The company’s first-ever 4TB NVMe drive, price and release date unknown
Samsung solid-state drives consistently rate among the best, but up until now, the company’s consumer NVMe SSDs have all been limited to a maximum capacity of 2TB. As SSD prices continue to drop, consumers will soon have another 4TB option from a reputable manufacturer.
The famous 990 Pro solid-state drive will soon come in a 4TB version, according to a recent announcement from Samsung. Although the price and release date are still pending, the product signifies the company’s entry into the market for quick, large consumer drives.
The new model, MZ-V9P4T0BW, will be a PCIe 4.0 SSD with comparable performance to its 2TB predecessor, with sequential read and write rates probably approaching 7.5 GB/s and 7 GB/s, respectively. Samsung also verifies 1,400K and 1,550K read and write IOPs, respectively. On a PC or PlayStation 5, the 4TB 990 Pro will probably be a wise choice for keeping a sizable game library.
You wanted it so badly, we had no choice but to deliver. The 4TB 990 PRO by #SamsungSSD is coming. Same blazing-fast storage with double the max capacity for gaming, video, 3D editing, and more. Stay tuned for more details. pic.twitter.com/B3iRso9Q3p
— Samsung Semiconductor (@SamsungDSGlobal) August 24, 2023
As costs fall and new, big video game releases require more and more capacity, more consumers may start seeking for 4TB drives. Forza Motorsport, Starfield, and Baldur’s Gate 3 each need about 130GB. Similar storage requirements can apply to upcoming games like Alan Wake II and Call of Duty: Modern Warfare III.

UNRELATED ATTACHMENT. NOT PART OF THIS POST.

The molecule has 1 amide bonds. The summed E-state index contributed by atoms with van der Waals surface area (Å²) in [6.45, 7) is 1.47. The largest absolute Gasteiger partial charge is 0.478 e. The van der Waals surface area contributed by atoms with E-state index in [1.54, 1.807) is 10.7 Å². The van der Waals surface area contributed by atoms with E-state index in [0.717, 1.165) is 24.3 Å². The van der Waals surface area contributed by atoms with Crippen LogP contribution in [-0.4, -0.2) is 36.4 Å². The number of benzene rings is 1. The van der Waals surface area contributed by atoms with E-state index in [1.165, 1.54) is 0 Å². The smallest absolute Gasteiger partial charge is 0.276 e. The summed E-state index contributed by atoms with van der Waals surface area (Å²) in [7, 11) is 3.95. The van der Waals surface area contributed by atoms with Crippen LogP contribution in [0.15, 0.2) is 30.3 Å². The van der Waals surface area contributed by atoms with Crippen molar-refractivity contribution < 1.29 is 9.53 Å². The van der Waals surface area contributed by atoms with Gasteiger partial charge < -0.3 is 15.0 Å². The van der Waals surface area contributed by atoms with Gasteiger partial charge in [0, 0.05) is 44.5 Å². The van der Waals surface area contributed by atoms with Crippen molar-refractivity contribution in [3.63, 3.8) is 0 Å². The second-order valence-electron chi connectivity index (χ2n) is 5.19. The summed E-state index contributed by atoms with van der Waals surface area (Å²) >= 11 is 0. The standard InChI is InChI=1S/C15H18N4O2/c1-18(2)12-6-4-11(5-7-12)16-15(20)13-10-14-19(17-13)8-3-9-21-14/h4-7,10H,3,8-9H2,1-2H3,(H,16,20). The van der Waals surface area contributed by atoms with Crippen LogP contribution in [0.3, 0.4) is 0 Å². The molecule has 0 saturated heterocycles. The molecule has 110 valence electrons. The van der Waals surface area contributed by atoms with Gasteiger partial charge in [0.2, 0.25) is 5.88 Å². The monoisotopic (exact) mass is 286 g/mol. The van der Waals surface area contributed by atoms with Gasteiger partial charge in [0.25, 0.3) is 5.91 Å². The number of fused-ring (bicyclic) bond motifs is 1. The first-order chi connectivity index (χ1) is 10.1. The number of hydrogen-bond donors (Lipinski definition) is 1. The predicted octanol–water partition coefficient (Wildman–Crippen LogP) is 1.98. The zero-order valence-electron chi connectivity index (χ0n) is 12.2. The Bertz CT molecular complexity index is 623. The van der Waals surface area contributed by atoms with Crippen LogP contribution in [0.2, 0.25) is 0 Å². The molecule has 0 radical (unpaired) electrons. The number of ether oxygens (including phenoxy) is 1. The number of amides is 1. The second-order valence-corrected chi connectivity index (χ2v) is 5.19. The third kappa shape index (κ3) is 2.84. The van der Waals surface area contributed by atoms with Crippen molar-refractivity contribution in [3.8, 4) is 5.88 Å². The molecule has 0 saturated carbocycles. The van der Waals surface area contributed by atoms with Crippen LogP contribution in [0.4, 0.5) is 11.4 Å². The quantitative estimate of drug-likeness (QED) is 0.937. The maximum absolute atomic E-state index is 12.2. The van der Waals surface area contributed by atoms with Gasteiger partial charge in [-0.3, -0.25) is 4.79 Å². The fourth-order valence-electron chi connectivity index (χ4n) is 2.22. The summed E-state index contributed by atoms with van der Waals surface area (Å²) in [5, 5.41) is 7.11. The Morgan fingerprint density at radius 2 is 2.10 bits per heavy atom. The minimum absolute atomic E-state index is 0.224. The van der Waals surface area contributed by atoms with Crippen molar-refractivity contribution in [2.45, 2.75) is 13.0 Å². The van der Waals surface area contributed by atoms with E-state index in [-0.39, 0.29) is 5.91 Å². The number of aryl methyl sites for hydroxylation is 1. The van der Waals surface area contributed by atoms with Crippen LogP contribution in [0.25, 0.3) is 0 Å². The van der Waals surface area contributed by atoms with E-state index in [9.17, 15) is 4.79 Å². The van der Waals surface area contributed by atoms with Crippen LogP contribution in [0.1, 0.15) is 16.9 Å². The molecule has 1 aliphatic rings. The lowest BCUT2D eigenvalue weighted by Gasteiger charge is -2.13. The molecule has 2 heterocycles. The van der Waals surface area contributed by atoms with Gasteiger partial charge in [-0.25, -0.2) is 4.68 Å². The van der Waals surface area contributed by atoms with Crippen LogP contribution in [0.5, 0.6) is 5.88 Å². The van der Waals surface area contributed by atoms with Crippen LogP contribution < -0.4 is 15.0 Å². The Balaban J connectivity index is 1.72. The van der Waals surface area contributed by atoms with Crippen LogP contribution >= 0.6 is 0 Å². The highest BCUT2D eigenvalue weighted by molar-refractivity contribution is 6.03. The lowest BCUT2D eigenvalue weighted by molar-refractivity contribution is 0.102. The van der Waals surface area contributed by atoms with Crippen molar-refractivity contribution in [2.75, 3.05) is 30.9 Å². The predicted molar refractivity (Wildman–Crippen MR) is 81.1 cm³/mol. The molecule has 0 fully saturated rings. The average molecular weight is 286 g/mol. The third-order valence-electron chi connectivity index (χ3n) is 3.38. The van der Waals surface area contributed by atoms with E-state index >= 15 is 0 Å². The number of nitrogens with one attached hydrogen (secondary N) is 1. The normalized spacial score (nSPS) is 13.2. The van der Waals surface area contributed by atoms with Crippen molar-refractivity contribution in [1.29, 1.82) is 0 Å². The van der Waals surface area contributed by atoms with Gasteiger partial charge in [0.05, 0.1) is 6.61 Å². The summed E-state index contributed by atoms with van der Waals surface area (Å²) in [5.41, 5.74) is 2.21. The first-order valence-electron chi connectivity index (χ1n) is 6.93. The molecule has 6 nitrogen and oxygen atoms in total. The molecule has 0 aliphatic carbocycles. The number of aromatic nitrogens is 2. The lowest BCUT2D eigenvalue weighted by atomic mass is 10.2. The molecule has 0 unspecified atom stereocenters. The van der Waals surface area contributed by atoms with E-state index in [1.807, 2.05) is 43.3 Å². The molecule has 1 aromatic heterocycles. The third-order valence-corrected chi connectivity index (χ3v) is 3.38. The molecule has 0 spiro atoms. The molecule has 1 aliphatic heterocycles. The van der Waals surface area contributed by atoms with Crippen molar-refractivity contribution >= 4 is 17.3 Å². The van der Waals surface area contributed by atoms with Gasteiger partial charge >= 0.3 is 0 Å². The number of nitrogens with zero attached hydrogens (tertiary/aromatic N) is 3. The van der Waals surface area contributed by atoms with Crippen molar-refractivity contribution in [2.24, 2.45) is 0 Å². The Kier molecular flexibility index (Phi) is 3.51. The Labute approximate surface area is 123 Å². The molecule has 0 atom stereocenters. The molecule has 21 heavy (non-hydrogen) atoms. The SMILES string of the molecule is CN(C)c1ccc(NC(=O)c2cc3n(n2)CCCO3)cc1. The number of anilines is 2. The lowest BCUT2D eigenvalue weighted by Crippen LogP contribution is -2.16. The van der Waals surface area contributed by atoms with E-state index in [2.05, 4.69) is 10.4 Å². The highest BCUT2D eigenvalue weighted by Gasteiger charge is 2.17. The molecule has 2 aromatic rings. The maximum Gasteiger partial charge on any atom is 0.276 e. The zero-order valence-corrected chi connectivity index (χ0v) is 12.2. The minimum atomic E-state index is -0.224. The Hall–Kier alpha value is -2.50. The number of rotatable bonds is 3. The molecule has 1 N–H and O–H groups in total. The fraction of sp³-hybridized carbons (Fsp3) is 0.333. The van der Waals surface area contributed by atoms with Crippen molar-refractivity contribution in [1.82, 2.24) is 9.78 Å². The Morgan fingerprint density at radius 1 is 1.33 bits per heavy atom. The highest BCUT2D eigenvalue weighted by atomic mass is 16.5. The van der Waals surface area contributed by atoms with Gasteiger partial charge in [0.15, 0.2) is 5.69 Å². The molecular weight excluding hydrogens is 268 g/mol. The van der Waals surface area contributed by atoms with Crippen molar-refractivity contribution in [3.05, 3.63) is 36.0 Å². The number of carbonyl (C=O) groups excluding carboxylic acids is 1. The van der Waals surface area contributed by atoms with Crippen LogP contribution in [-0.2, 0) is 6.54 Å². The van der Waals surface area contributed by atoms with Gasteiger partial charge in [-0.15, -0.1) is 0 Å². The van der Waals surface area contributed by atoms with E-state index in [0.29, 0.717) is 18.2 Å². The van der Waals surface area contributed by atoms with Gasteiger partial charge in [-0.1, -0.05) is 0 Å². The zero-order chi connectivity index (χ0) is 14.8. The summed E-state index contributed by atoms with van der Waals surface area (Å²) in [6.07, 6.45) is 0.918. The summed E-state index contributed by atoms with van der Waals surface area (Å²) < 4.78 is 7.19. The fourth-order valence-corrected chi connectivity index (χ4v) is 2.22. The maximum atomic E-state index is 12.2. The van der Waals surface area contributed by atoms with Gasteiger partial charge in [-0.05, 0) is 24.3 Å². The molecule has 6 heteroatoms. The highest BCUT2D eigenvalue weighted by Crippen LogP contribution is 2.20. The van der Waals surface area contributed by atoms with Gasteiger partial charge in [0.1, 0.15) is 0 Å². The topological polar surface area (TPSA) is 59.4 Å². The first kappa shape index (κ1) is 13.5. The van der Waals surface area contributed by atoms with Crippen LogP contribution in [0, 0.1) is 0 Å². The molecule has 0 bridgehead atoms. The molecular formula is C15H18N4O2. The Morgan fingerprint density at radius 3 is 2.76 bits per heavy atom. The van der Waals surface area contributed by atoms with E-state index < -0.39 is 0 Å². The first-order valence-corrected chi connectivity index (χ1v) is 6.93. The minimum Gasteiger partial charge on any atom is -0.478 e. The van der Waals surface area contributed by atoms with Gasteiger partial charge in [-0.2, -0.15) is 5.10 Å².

Samsung hasn’t yet disclosed a price, although competing 4TB PCIe 4.0 NVMe drives sell for between $170 and $350. If the 2TB version’s current lowest price of eight and a half cents per gigabyte is maintained, a 4TB 990 Pro will most likely be priced similarly to the latter. Additionally, adding a heatsink often results in an increase in an SSD’s price, but the 2TB 990 Pro is oddly less expensive thanks to its built-in heatsink. It’s unclear how the company’s choice of the future model may be influenced by the state of the SSD market today.
Prices for 1TB and 2TB SSDs have fallen throughout the year due to oversupply in the NAND flash market, and the trend may continue into September. 4TB drives, however, have experienced far less volatility. One example is the MSI Spatium M461, whose price has dropped by $50 since April.
Samsung has not yet entered the PCIe 5.0 consumer SSD market. Although read rates of up to 10 GB/s are claimed for products implementing the new standard from firms like Crucial and Gigabyte, the market for them is still in its infancy. When PCIe 5.0 motherboards are more widely used, rivals like Samsung and Western Digital will probably release their products.
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